BIG Releases New Smithsonian Master Plan
The new plan responds to pushback from some preservationists and members of the public, preserving the existing landscape while expanding upon The Smithsonian's existing facilities.
In 2014, when Bjarke Ingels Group (BIG) announced plans to redesign the Smithsonian’s South Mall Campus—a 17-acre area that includes the Castle, the Arts and Industries Building, the Freer Gallery, the Hirshhorn Museum and The Sculpture Garden—the prospect was met with opposition from preservationists and members of the general public. BIG had been charged with re-energizing visitor engagement with the adjacent National Museum of African Art and Sackler Gallery, both of which suffer from low attendance and recognition. The campus’s lack of a cohesion have only compounded these problems.
BIG’s renovations entailed reconfiguring the Haupt Garden, a 1987 Victorian-style-design by architect Jean Paul Carlhian done as a collaboration between Shepley Bufinch and Sasaki Associates that foregrounds the Smithsonian Castle, and improving the experience of the existing underground gallery spaces. The corners of the new landscape would peel up to create portals leading directly to the exhibits below.
While members of the National Capital Planning Commission, a committee that protects historical and cultural landmarks in Washington D.C., praised the Smithsonian’s attempt to connect the buildings and gardens more effectively, the demolition of the Haupt Garden sparked concern. According to The Washington Post, “several members [of the commission] suggested museum officials were too focused on the Mall and its tourists.” Commissioner Beth White added that the garden “is a hugely significant cultural landscape [and] a sacred space for many people.” In an interview with the Washington Post published last April, Richard Wilson, a professor of architectural history at the University of Virginia, opined that with the renovation project the Smithsonian was “totally ignoring both the historical and present-day importance of that Quadrangle and the garden.”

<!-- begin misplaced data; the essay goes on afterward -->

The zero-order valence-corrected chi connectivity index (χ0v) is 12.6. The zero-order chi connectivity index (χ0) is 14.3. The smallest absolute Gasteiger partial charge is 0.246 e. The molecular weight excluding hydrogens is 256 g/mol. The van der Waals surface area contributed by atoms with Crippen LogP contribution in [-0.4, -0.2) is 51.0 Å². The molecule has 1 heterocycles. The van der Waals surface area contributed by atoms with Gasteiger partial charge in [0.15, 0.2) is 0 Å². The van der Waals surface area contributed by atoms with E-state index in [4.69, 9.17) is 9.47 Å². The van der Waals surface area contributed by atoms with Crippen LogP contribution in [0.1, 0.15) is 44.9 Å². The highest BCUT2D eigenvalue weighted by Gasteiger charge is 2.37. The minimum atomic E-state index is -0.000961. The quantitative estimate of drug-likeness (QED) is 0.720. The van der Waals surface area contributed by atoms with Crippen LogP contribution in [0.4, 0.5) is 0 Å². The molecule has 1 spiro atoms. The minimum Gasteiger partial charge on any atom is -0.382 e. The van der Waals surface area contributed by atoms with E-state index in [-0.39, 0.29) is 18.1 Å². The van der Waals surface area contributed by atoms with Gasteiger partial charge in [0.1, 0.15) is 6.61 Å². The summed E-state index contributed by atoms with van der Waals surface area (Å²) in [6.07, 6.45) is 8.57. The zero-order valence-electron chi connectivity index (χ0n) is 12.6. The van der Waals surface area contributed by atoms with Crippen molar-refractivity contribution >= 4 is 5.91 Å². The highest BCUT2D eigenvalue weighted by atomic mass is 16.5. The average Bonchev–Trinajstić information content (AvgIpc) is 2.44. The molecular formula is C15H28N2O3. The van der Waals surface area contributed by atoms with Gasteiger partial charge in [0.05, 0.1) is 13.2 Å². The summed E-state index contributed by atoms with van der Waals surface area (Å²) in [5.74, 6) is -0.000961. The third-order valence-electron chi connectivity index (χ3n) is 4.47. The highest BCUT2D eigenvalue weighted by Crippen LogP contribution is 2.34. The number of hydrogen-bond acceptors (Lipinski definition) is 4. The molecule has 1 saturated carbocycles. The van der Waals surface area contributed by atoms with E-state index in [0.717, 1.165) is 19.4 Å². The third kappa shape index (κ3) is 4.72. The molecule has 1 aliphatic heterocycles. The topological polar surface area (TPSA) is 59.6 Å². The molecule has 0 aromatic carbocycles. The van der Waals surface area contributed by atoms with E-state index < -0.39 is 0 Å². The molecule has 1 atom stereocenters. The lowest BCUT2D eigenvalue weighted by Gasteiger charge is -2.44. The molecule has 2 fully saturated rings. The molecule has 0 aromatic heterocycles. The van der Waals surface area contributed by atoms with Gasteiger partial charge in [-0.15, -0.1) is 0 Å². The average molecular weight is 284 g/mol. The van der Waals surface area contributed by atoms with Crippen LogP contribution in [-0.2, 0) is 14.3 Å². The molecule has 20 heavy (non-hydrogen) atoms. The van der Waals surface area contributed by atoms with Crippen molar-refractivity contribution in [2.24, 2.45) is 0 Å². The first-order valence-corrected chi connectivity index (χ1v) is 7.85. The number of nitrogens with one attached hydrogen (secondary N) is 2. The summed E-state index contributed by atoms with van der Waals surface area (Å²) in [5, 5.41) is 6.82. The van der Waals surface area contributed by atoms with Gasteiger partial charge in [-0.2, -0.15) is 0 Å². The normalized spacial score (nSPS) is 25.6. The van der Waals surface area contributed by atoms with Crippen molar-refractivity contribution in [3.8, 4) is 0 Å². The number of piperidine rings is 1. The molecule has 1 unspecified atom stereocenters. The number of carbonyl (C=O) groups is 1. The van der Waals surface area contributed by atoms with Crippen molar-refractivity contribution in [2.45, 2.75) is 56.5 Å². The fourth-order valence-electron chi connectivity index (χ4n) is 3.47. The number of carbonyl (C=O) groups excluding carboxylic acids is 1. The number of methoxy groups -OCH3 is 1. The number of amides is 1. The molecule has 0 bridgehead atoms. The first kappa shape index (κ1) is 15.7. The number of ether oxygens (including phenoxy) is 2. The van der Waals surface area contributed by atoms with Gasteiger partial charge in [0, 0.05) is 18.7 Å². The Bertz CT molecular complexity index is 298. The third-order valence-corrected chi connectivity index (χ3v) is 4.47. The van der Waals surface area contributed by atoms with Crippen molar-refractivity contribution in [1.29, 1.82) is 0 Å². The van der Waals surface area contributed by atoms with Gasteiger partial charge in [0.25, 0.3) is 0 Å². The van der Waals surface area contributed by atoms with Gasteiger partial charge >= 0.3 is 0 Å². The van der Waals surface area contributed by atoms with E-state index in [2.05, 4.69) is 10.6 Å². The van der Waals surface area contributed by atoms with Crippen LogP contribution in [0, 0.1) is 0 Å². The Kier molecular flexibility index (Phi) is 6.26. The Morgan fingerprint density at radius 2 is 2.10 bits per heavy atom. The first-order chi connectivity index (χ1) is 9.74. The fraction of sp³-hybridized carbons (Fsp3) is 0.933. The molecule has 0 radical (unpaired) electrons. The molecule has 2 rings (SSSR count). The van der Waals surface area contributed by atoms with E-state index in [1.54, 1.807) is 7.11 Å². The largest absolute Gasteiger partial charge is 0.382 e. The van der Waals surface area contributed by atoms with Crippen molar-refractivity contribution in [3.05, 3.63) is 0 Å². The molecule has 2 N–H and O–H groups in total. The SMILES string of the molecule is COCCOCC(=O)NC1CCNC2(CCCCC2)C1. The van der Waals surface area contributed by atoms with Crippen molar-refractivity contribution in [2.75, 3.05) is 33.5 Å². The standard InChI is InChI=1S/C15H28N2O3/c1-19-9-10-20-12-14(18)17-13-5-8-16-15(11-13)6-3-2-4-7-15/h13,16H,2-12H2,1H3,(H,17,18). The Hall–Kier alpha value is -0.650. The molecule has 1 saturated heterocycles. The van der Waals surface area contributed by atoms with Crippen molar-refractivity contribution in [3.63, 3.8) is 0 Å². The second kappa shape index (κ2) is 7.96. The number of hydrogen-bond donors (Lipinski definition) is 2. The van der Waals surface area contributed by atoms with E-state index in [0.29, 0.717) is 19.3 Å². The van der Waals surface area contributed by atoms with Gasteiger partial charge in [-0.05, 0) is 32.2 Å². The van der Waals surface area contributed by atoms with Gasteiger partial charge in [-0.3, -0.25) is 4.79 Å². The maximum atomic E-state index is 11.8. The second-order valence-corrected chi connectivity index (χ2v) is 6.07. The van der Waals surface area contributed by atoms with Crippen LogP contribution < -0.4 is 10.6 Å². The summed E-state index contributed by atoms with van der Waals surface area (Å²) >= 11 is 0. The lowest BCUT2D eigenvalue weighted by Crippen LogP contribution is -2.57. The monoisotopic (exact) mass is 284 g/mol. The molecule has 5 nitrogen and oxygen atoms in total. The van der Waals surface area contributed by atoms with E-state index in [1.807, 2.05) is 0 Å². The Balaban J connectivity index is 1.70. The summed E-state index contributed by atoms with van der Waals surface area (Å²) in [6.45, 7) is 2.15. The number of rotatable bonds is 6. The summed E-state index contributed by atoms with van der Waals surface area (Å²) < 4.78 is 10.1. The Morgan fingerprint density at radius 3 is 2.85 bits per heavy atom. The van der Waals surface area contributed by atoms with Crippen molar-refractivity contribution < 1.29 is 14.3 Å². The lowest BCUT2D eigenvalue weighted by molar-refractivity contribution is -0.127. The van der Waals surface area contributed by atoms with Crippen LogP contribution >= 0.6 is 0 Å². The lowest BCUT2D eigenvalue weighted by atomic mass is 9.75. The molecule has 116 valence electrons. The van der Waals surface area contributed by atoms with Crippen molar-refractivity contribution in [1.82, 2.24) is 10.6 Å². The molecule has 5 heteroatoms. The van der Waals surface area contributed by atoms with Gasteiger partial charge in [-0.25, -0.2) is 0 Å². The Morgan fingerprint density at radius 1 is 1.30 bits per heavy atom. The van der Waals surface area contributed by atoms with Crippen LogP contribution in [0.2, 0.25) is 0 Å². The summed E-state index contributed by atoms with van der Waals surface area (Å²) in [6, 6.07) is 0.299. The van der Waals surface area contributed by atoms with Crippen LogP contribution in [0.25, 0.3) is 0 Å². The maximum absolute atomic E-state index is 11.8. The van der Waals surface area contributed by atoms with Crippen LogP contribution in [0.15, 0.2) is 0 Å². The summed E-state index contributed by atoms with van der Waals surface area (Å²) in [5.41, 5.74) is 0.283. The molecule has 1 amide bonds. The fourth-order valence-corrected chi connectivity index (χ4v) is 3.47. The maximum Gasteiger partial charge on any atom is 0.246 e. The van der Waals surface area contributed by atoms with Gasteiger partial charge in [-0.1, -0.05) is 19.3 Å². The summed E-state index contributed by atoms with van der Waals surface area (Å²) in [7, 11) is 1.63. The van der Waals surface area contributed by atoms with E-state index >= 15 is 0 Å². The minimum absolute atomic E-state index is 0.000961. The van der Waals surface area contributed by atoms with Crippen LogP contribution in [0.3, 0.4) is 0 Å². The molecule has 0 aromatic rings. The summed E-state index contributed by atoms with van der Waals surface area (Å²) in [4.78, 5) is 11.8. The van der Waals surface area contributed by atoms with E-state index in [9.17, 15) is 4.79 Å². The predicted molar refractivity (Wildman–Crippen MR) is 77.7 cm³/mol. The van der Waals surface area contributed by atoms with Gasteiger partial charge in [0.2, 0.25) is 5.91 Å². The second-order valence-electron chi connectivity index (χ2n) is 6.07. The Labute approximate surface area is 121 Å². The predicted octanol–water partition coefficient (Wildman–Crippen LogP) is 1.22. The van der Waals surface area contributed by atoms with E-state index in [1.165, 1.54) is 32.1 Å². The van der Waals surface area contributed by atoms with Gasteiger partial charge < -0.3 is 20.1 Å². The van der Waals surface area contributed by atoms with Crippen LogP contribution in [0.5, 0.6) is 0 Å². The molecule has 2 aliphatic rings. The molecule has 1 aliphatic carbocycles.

“Since our last proposal, we’ve been listening very closely to the public,” said Bjarke Ingels in a January press release. “We wanted the general feeling and fondness for the Haupt Garden to remain the same while also increasing its enjoyment and use.” BIG’s new, retooled proposal, which they have dubbed “The Master Plan,” also seeks to improve existing facilities on the South Mall Campus and provide more intuitive pathways to the rest of the Smithsonian. By reconfiguring the entrances to the National Museum of African Art and the Sackler Gallery, BIG’s latest proposal aims to create more visible and intuitive pathways between the museums and the gardens. “The Master Plan looks to address the deficiencies…and maintain the secluded character of the Haupt Garden,” Aran Coakley, project manager at BIG, told Metropolis. Coakley explains that the west side of the garden has a loading ramp that divides the Haupt Garden from the Freer Gallery of Art. “The clatter [of] delivery trucks using the ramp make [the] garden feel like a busy intersection rather than an oasis,” Coakley says. “By relocating the ramp…the [Freer Gallery of Art] can be connected to the garden, and the diverse planting’s…can be enjoyed without the racket of truck[s].”
This latest iteration of the Master Plan will also expand the Smithsonian’s Visitor Center and create a new educational facility accessible through descending entryways facing the Mall. The project will also include earthquake reinforcement work on the foundations of the Castle. “The revised scheme is more sensitive to the site and how it is experienced,” says Coakley. “Through our regular public meetings, we gained a better understanding of what makes the South Mall Campus an important experience to visitors and the community…the importance of maintaining the Haupt as a secluded garden will be the starting point for future studies.”
The renovations, despite the setbacks, are finally set to begin in 2021. “The Master Plan shares Smithsonian Institution’s overall purpose, [which is] the increase and the diffusion of knowledge,” says Coakley. “The Haupt Garden is a diverse and living experience that the Master Plan looks to maintain and expand.”
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